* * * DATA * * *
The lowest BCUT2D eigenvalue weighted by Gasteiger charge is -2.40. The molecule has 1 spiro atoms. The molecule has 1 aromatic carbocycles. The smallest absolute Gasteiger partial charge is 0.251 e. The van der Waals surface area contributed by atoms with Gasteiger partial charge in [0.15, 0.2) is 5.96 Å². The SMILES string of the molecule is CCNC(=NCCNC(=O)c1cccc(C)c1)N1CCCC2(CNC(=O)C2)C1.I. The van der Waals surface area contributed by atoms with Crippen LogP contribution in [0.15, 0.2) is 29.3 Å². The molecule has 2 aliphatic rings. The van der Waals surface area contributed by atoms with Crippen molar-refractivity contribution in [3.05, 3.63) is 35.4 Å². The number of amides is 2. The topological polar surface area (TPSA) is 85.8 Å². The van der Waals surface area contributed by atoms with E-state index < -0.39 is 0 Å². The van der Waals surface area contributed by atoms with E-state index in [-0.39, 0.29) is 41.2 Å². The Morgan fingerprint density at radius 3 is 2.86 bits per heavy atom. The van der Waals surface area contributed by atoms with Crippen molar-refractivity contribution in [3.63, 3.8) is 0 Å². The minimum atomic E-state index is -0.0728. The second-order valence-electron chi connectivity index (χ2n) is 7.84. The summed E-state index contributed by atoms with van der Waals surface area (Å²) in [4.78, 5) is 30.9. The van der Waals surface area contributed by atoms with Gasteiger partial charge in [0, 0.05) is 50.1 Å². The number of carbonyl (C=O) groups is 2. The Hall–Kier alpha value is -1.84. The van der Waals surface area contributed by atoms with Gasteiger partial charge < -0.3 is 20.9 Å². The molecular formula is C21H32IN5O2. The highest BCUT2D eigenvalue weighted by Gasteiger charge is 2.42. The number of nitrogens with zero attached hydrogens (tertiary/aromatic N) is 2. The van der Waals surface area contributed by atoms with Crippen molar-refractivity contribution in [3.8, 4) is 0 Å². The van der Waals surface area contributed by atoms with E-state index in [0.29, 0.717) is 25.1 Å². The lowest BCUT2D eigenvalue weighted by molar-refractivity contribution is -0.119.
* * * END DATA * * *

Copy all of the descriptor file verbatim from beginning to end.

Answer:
The lowest BCUT2D eigenvalue weighted by Gasteiger charge is -2.40. The molecule has 1 spiro atoms. The molecule has 1 aromatic carbocycles. The smallest absolute Gasteiger partial charge is 0.251 e. The van der Waals surface area contributed by atoms with Gasteiger partial charge in [0.15, 0.2) is 5.96 Å². The SMILES string of the molecule is CCNC(=NCCNC(=O)c1cccc(C)c1)N1CCCC2(CNC(=O)C2)C1.I. The van der Waals surface area contributed by atoms with Crippen LogP contribution in [0.15, 0.2) is 29.3 Å². The molecule has 2 aliphatic rings. The van der Waals surface area contributed by atoms with Crippen molar-refractivity contribution in [3.05, 3.63) is 35.4 Å². The number of amides is 2. The topological polar surface area (TPSA) is 85.8 Å². The van der Waals surface area contributed by atoms with E-state index < -0.39 is 0 Å². The van der Waals surface area contributed by atoms with E-state index in [-0.39, 0.29) is 41.2 Å². The Morgan fingerprint density at radius 3 is 2.86 bits per heavy atom. The van der Waals surface area contributed by atoms with Crippen molar-refractivity contribution in [3.63, 3.8) is 0 Å². The minimum atomic E-state index is -0.0728. The second-order valence-electron chi connectivity index (χ2n) is 7.84. The summed E-state index contributed by atoms with van der Waals surface area (Å²) in [4.78, 5) is 30.9. The van der Waals surface area contributed by atoms with Gasteiger partial charge in [0, 0.05) is 50.1 Å². The number of carbonyl (C=O) groups is 2. The Hall–Kier alpha value is -1.84. The van der Waals surface area contributed by atoms with Gasteiger partial charge < -0.3 is 20.9 Å². The molecular formula is C21H32IN5O2. The highest BCUT2D eigenvalue weighted by Gasteiger charge is 2.42. The number of nitrogens with zero attached hydrogens (tertiary/aromatic N) is 2. The van der Waals surface area contributed by atoms with Crippen molar-refractivity contribution in [3.8, 4) is 0 Å². The van der Waals surface area contributed by atoms with E-state index in [0.29, 0.717) is 25.1 Å². The lowest BCUT2D eigenvalue weighted by molar-refractivity contribution is -0.119.